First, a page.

Multi-award-winning Finnish designer, MIKKO LAAKKONEN unveils his new collection in collaboration with publishing house Isku — a collection named TUTTO, of which the Tutto chair is the icon. The collection aims to give people products made to be really used in everyday life. After receiving an honorary prize in the Suomi100 design competition orchestrated by ISKU, Icon-Icon wanted to meet him…
Mikko Laakkonen, can you come back to your background… How do you become a designer?
I have always been interested in almost everything I’ve done or seen. That means that I can´t master just one thing. But I do know something from many different things. So designer is quite a good choice. I also like to make things with my hands.First I study musical instrument making, so I’m graduated luthier. When I was making guitars my role was to make as good or better copies of Fender, Gibson etc guitars, so not exactly create totally new things. I of course also design my own models, but still work was more executive and not so creative. Because I have a hunger to create new things I started my design education. After I graduate and worked in design and architecture firms for several years, I founded my own studio in 2004.
Now I can bring my expertise to a variety of projects. From small objects to a complete corporate/brand identity. Also I have the privilege to work with different materials and companies who are masters to work with them.
How has your style evolved over time?
I feel that my design has become more quiet and pure. Focused on the essentials in each project.
What is for you the definition of a beautifully designed object?
Functional, beautiful, durable, recognizable.
We often tend to describe Scandinavian design as minimalist, and as going to the essentials – do you agree with this vision? Would you say that your approach of design is part of this movement?
Yes sure that description of Scandinavian design is part of the story. But in the end we, all nordic countries, have our own stories. Our tradition in Finland has been, maybe, more minimalist than in Denmark or Sweden. I definitely feel that my approach is part of the Scandinavian design heritage.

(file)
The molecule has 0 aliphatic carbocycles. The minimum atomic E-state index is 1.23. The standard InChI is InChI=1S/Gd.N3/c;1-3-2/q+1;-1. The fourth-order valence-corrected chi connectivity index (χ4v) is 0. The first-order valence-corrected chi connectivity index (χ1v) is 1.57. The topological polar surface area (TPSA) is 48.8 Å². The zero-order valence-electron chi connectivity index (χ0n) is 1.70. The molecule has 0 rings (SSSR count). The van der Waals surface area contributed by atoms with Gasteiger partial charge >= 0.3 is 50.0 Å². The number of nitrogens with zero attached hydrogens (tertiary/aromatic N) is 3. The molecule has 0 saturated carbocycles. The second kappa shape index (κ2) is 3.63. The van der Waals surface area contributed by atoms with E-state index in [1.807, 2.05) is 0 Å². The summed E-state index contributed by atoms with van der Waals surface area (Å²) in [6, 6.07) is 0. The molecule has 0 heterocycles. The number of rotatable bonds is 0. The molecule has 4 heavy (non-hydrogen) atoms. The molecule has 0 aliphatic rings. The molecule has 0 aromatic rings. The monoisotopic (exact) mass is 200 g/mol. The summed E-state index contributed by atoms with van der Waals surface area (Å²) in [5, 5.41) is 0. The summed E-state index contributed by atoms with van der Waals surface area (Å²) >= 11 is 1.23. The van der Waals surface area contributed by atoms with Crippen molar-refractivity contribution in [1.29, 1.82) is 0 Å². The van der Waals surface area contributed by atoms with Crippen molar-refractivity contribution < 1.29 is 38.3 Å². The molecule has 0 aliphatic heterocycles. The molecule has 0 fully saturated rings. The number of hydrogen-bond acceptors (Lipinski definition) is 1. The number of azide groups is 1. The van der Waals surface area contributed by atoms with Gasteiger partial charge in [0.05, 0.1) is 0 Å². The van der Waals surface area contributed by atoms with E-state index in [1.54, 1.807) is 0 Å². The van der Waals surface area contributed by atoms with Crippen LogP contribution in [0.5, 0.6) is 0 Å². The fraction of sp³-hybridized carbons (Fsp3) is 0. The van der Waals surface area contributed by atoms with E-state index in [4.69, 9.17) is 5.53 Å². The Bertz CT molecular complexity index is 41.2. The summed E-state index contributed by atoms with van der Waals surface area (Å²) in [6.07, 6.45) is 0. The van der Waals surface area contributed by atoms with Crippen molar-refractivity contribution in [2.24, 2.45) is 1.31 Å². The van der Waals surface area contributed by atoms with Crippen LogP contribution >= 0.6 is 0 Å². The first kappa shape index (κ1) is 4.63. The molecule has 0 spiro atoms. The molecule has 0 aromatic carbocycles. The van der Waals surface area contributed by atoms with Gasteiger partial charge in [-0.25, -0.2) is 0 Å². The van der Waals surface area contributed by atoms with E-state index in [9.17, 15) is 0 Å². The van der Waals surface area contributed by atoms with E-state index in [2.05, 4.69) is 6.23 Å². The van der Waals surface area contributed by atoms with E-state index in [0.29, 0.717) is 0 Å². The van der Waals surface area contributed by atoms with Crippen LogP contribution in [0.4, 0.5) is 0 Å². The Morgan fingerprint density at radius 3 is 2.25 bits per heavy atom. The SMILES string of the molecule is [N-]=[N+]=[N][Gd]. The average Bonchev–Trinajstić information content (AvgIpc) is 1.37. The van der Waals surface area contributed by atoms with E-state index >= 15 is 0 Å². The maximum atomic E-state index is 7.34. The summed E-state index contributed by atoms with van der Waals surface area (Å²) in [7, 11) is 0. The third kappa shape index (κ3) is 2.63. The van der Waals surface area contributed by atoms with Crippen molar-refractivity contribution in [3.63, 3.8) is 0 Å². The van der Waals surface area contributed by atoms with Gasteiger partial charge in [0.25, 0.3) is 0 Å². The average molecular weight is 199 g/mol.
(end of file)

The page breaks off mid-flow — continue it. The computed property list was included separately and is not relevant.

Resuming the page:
How was the Tutto collection sealed and in particular the collaboration with Isku?
I have worked with Isku for many years, and I designed products for them before the Tutto collection. But Tutto projects started with a competition organized by Isku. Tutto received an honorable mention and after competition we started to develop the ever growing Tutto collection.
What do you consider to be the most iconic object in the history of design?
There are quite many of those. But for me one of the most important pieces is LCW chair design by Charles and Ray Eames.
Tell us a bit about the Tutto chair…
Tutto collection is a versatile tool for architects and interior designers. With the Tutto collection you can furnish almost all kinds of public and private spaces. There are many products with many leg, color, material, upholstery variations to make fit to almost every project. Tutto is designed to fit and blend into the environment to avoid unnecessary visual noise.
The wood used in the production of these designed pieces comes from sustainable sources — is this a constraint that you integrate into your creative process?
I think that is not a constraint. For me it is quite natural to use sustainable materials. And especially in the future we cannot have any other like materials.
Interview by Sébastien Girard
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